Jake Peavy hasn’t resumed throwing yet following July shoulder surgery, but told Scott Merkin of MLB.com that he plans to play some “easy catch” for the first time next month with an eye toward throwing at full strength at some point in December.
His goal is to “not be behind at all when camp starts” next spring, but that’s far from a sure thing:
My goal is to be there and be there from the get-go and pull my weight, and we’ll work as hard as we can to make that a reality. Once the time is right, I believe I will be there. If I do have to miss a start or two at the beginning and can’t start the season with the boys, I can’t believe I would be much behind.
Peavy is owed $16 million in 2011 and $17 million in 2012, with a $22 million option or $4 million buyout for 2013. He posted a 4.16 ERA in 20 starts for the White Sox prior to being shut down with shoulder problems, and the move from the NL and pitcher-friendly Petco Park to the AL and hitter-friendly U.S. Cellular Field made him a relative question mark even before the injury.
NEW YORK — Stephen Strasburg‘s status for 2023 is up in the air after a series of injuries that limited him to one start this season, Washington Nationals general manager Mike Rizzo said.
“It’s still a little bit of a mystery,” Rizzo said about the 2019 World Series MVP before the Nationals were scheduled to play a doubleheader at the New York Mets. “I know that he’s working hard strengthening his core and the other parts of his body. We’re just going to have to see. With the type of surgery and rehab that he’s had, it’s unfamiliar to us. It’s unfamiliar to a lot of people. We’re going to have to take it day by day.”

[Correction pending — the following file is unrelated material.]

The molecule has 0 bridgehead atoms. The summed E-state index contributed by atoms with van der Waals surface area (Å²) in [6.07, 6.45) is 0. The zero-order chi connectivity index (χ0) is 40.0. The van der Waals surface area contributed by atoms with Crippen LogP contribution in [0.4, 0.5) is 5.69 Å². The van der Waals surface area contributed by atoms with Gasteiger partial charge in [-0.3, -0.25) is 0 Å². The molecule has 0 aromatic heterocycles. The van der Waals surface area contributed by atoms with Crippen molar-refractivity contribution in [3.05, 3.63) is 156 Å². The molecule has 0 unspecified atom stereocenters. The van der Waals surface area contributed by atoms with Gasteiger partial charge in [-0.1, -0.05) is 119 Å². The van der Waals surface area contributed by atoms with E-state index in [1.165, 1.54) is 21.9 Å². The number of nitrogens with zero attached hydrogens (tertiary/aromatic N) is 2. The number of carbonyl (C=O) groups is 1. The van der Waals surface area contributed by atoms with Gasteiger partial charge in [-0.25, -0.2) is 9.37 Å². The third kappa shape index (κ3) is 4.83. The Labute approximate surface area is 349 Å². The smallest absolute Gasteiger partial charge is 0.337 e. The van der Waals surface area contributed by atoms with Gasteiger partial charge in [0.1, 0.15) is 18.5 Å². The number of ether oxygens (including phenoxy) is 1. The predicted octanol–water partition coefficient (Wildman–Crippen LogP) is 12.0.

The 34-year-old right-hander has thrown a total of 31 1/3 innings across just eight starts over the past three seasons combined. He had carpal tunnel surgery in 2020, then needed an operation to correct thoracic outlet syndrome in 2021.
After his only start of 2022, he went back on the injured list with a stress reaction of the ribs.
“We’ll have to see where the rehab process takes us later on in the winter,” Rizzo said. “We’re going to monitor him. He’s local, so we’ll see him all the time and we’ll see where he’s at going into spring training mode.”
Strasburg is a three-time All-Star who signed a $245 million contract after helping Washington win a championship in 2019.
He is 113-62 with a 3.24 ERA for his career.
Meeting with reporters toward the end of a rough season – Washington entered with a majors-worst and Nationals-worst record of 55-104 and shipped away the team’s best player, outfielder Juan Soto, at the trade deadline – Rizzo talked about doing “an autopsy of the organization.”
“I look at the season as a disappointment. I’ve always said that you are what your record says you are, and our record says we’re the worst team in the league right now. It’s hard to argue with that,” Rizzo said. “The flip side of that is we’re in a process.”
Rizzo and manager Dave Martinez were given contract extensions during the season. Martinez said his entire coaching staff will return next year.